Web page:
I’ll wager you’ll be hooked within the first five minutes of this fascinating Ken Burns documentary you’ve probably never heard of
In the unlikely event that I lose, you will miss out on the remaining 105 minutes of a spellbinding documentary about old cars, bad roads, and the sheer determination of an unsung American.
This Ken Burns film documents the first automobile trip across the continental United States.
Among famous firsts in mechanized travel — Lindbergh, Earhart, Armstrong — Dr. Horatio Nelson Jackson and his mechanic Sewell Crocker are hardly household names. The film, too, is often forgotten among better known Burns masterworks such as the The Civil War, The War, and Jazz. Burns films can be heart wrenching or make you furious at unfairness. In this piece his gift for poetic injustice and irony creates a lighthearted account of the American love affair with the car when we were first dating.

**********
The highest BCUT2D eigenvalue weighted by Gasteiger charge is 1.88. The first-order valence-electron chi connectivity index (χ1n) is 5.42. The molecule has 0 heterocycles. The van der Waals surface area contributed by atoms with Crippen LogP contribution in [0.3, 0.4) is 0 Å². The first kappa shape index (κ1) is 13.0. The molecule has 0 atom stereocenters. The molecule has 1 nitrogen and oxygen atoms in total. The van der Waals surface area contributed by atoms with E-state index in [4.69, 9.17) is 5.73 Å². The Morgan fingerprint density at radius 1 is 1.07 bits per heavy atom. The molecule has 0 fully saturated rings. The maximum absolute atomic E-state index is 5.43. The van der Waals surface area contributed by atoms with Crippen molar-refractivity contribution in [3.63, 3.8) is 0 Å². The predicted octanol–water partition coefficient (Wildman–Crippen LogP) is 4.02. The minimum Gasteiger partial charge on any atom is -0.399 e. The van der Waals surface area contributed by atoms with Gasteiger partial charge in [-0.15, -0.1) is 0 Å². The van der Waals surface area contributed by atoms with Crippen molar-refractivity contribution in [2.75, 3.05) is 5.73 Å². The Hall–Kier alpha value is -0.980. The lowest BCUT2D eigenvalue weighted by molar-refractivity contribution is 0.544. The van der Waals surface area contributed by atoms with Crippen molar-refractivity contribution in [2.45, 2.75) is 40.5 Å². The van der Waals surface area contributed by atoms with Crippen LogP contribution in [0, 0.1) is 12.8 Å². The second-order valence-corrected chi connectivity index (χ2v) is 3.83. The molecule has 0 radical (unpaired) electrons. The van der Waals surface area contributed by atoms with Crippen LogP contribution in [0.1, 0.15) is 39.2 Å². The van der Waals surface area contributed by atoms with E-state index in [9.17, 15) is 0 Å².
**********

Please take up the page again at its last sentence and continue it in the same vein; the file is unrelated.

In 1903, Dr. Horatio Nelson Jackson bet $50 that he could drive an automobile across the country.
Jackson started up his 20-horsepower Winton Touring Car in San Francisco and arrived in New York City 63 days later. Burns retraces the breathtaking route, the daunting setbacks, the mechanical misadventures, and the sheer optimistic grit of Jackson, Crocker and their canine companion, Bud. The voice of Jackson is played by Tom Hanks, who reads letters sent throughout the journey to Jackson’s wife, Swipes.
This guy is like a cross between the Post Office, the Pony Express, and Pollyanna. He does not give up no matter what obstacle gets thrown at him, whether its weather, terrain, people, financial sacrifice, or the mind-blowing unreliability of early automobiles.
If you have traveled the vast American continent in a car, especially before the Interstate was completed, or if you’ve even had a flat tire, I’ll wager you’ll enjoy this amazing film.